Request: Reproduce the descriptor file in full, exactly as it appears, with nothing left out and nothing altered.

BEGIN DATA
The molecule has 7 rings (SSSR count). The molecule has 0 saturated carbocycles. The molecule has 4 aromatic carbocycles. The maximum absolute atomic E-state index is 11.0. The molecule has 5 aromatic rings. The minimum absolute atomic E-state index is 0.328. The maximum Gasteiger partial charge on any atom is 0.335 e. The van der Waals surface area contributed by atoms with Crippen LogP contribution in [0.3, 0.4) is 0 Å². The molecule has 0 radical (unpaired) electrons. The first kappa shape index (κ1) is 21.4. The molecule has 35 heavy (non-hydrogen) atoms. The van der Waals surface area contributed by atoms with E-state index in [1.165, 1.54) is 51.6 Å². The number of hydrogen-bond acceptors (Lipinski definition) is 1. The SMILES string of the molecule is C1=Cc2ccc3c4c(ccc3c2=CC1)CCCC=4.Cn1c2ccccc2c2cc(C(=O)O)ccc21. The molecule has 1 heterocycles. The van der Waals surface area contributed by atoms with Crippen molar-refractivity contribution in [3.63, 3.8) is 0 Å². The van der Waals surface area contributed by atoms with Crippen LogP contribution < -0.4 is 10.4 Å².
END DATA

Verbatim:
The molecule has 7 rings (SSSR count). The molecule has 0 saturated carbocycles. The molecule has 4 aromatic carbocycles. The maximum absolute atomic E-state index is 11.0. The molecule has 5 aromatic rings. The minimum absolute atomic E-state index is 0.328. The maximum Gasteiger partial charge on any atom is 0.335 e. The van der Waals surface area contributed by atoms with Crippen LogP contribution in [0.3, 0.4) is 0 Å². The molecule has 0 radical (unpaired) electrons. The first kappa shape index (κ1) is 21.4. The molecule has 35 heavy (non-hydrogen) atoms. The van der Waals surface area contributed by atoms with E-state index in [1.165, 1.54) is 51.6 Å². The number of hydrogen-bond acceptors (Lipinski definition) is 1. The SMILES string of the molecule is C1=Cc2ccc3c4c(ccc3c2=CC1)CCCC=4.Cn1c2ccccc2c2cc(C(=O)O)ccc21. The molecule has 1 heterocycles. The van der Waals surface area contributed by atoms with Crippen molar-refractivity contribution in [3.63, 3.8) is 0 Å². The van der Waals surface area contributed by atoms with Crippen LogP contribution < -0.4 is 10.4 Å².